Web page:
Title: Impact of M-dwarf Stellar Wind and Photoevaporation on the Atmospheric Evolution of Small Planets
First Author’s Institution: Harvard University
Status: Published in MNRAS. Available on arXiv.
Most of the exoplanets we have discovered to date orbit around the most common type of star in our universe – M-dwarfs. M-dwarfs are stars that are cool ( T < 3900 K compared to about 6,000 K for the Sun), small in size and not too massive, with a maximum mass of about 60% that of the Sun. These characteristics make it easier to find planets around these stars, in particular using the transit method, because more light from an M-dwarf is blocked by a planet passing in front than a planet of the same size passing in front of a Sun-like star.
Using the transit method, astronomers have found thousands of planets around M-dwarfs, with some of them orbiting really close to the star and some in the habitable zone (HZ) of the star. That’s great, right? After all, finding planets in the HZ could be a pathway to finding planets that could harbor life around other stars. However, there’s a problem (isn’t there always??)… M-dwarfs are extremely active stars, having lots of flares and emitting lots of UV rays that are generally known to be harmful for life to evolve. As it turns out, the activity is more intense during the young ages of a star. Stellar activity during the first hundred million years is so intense, in fact, that it is possible for the star to evaporate the atmosphere of a planet orbiting around it.
Today’s paper focuses on analyzing the impact of M-dwarf activity – in the form of increased X-ray to ultraviolet (XUV) radiation and stellar wind strength – on the atmosphere of exoplanets. They achieve this by using models on how stellar activity and photoevaporative mass loss (where the planet’s atmosphere is heated by the high energy radiation coming in from the host star and blows away) evolves over time. In order to make this more compatible with observations, they apply these models to the atmospheres of 34 discovered exoplanets in the HZ of their host star and 4 planets that are close-in (< 0.1 AU) to their host star. Out of these planets, 8 of them have Hubble Space Telescope transmission spectroscopy data, which allows for the measurement of the planet’s atmosphere. All of the planets in the sample are terrestrial and span sizes slightly larger than Earth to a little smaller than Neptune.
The authors use their simulations based on photoevaporation and stellar wind models to compute the atmospheric mass loss, planetary mass and planet radius as a function of time. In order to do that, they must take into account stellar properties such as wind velocity and density for stellar wind, and transform those varying properties into an equation for mass loss rate for the planet due to erosion. Figure 1 shows an example of the luminosity, wind velocity and wind density as a function of time for a specific case, GJ 1132. The luminosity function is based on observations, however, stellar wind properties are not observationally constrained yet, so the authors use observations for the Sun to model solar wind in the interplanetary space. For photoevaporation, they calculate how the X-ray to extreme ultraviolet (XUV) radiation of the star can affect atmospheric stability by ionizing the hydrogen atoms in the planet’s atmosphere, and thus adding energy to the system. They then translate this radiation to a mass loss equation for the planet. They also specify a “envelope loss threshold” for the planet, where, if the planet’s mass loss is large enough, then the planet most likely lost its primordial atmospheric envelope – gas that was gravitationally captured by the planet when it was still forming in a protoplanetary disk.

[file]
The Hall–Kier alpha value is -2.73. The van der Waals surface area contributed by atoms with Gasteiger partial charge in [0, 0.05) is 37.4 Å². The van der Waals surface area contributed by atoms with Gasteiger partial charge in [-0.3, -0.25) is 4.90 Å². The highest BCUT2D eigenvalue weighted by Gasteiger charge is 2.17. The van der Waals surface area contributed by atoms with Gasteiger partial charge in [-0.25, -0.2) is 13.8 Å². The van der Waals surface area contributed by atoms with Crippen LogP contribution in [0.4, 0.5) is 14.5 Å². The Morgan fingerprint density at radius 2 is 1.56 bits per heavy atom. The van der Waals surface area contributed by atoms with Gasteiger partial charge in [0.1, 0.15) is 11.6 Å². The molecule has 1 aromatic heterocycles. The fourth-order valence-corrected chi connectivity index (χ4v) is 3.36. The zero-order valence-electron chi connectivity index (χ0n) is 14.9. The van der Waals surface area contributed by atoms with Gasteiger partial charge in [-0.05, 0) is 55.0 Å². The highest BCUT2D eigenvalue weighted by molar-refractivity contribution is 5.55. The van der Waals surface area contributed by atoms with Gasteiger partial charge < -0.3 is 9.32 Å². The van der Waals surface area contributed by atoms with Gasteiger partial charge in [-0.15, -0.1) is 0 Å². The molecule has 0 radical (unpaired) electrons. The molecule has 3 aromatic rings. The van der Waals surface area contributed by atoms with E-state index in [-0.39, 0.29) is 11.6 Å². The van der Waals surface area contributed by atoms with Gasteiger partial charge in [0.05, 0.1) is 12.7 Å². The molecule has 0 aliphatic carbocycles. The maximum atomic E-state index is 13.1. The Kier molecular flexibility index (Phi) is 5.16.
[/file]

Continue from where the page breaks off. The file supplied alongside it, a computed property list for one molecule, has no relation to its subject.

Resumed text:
They do this calculation for all 38 planets in their sample, and find that most of the planets actually lose most of their mass due to photoevaporation. They also found that most planets lose their atmosphere in the first 2 Gyr out of the total 5 Gyr in the simulation, showing that this process is more efficient when the star is younger and more active. Figure 2 shows this trend for two specific examples: GJ 1214 b and Trappist-1 e, where in both cases the planet loses a total atmospheric mass above the threshold mainly due to photoevaporation.
Finally, the authors plot the planet’s “fractional envelope lost” as a function of planet orbital radius in AU (as a reminder, the Earth is 1 AU away from the Sun!). They show this both for stellar wind and for photoevaporation (Figure 3). Many of these planets could have significant portions – between 1 and 10 percent – of their atmospheres stripped away due to the star.
Overall, this work shows that a key driver of atmospheric mass loss in close-in planets is not stellar wind, but rather photoevaporation. Also, it shows that the planets at > 0.1 AU from their stars do not lose as much atmosphere as the < 0.1 AU planets: the median mass loss for > 0.1 AU planets is 0% and 1.7% for stellar wind and photoevaporation respectively, while for planets at < 0.1 AU the mass loss median due to photoevaporation was 100%! In their conclusion, the authors state that more observations on the evolution of M-dwarf stars’ activity and atmospheres are needed to better constrain the models on how the star’s activity impacts its host planets.
Astrobite edited by Keighley Rockcliffe
Featured image credit: NASA, ESA and D. Player (STScI)